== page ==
Deploying and Managing Power BI Premium Capacities
Summary: Power BI Premium provides more consistent performance, support for large data volumes, and the flexibility of a unified self-service and enterprise BI platform for everyone in your organization. This level 300 technical whitepaper has been written specifically for Power BI administrators, and content authors and publishers. It aims to help them understand the potential of Power BI Premium, and to explain how to design, deploy, monitor and troubleshoot scalable solutions.
Author: Peter Myers (Data Platform MVP, and independent BI expert with Bitwise Solutions)
Technical Reviewers: Adam Saxton, Akshai Mirchandani, Bhavik Merchant, David Magar, Josh Caplan, Michael Blythe, Nimrod Shalit, Olivier Matrat, Swati Gupta
Applies to: Power BI service, Power BI Premium and Azure Power BI Embedded capacities
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Introducing Power BI
Power BI is a business analytics service designed to deliver insights that enable fast, informed decisions. Since its release in 2015 it has quickly become a popular service used to deliver solutions for the smallest of organizations to the largest of enterprises.
It is made available in two ways: As a cloud service and as an on-premises reporting solution named Power BI Report Server.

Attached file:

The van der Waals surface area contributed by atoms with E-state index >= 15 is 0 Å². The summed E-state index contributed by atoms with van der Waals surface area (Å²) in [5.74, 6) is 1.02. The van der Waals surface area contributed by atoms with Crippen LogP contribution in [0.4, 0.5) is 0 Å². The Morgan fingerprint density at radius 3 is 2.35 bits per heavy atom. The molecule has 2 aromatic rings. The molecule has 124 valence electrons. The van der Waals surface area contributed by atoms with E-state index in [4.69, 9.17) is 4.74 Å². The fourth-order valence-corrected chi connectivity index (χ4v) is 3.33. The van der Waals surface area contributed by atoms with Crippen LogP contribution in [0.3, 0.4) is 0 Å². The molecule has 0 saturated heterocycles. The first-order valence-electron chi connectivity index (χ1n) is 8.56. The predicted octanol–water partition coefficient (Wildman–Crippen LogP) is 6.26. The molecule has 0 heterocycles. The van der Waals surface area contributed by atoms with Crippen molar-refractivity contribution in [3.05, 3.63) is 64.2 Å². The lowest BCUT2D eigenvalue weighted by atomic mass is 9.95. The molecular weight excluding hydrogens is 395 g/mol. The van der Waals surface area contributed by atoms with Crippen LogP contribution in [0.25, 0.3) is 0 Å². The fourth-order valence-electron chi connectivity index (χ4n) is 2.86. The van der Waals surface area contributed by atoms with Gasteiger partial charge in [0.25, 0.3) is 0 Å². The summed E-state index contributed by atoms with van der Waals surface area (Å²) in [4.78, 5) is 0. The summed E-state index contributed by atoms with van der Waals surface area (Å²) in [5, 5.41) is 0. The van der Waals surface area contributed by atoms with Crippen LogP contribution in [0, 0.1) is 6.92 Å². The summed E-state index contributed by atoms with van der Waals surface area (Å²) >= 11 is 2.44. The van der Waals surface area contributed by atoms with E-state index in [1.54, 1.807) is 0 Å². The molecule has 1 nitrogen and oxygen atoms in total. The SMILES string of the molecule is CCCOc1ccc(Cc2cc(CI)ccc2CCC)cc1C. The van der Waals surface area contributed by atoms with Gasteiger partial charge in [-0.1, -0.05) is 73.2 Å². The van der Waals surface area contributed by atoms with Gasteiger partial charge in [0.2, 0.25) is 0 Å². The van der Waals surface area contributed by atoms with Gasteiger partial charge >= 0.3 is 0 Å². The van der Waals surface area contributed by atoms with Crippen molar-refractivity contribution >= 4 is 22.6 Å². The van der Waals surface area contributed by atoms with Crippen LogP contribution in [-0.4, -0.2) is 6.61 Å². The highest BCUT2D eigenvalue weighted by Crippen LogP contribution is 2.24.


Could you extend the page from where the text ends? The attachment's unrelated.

Power BI as a cloud service is Software-as-a-Service (SaaS) . It represents a set of services and applications that enable organizations to develop, deploy, manage, share solutions to monitor their business.
It is not the intention of this whitepaper to provide a comprehensive description of the Power BI service. Instead, it focuses on topics relevant to the subject of Power BI Premium. For general information about Power BI, refer to the comprehensive Power BI Documentation. For a more detailed explanation of the Power BI service with a focus on achieving well-performing enterprise deployments, refer to the comprehensive Planning a Power BI Enterprise Deployment whitepaper.
Within the context of this whitepaper's subject, this section introduces and describes capacities, Power BI content types, model storage modes and licensing. An understanding of these topics is essential to successfully deploying and managing Power BI Premium.
Capacities are a core Power BI concept representing a set of resources (storage, processor and memory) used to host and deliver Power BI content. Capacities are either shared or dedicated. A Shared Capacity is shared with other Microsoft customers, while a Dedicated Capacity is fully committed to a single customer. Dedicated capacities are introduced in the Premium Capacities topic.
In shared capacity, workloads run on computational resources shared with other customers. As the capacity must share resources, limitations are imposed to ensure "fair play", such as the maximum model size (1 GB) and maximum daily refresh frequency (eight times per day).
Power BI workspaces reside within capacities and they represent security, collaboration and deployment containers. Each Power BI user has a personal workspace known as My Workspace. Additional workspaces can be created to enable collaboration and deployment, and these are known as App Workspaces. By default, workspaces - including personal workspaces - are created in the shared capacity.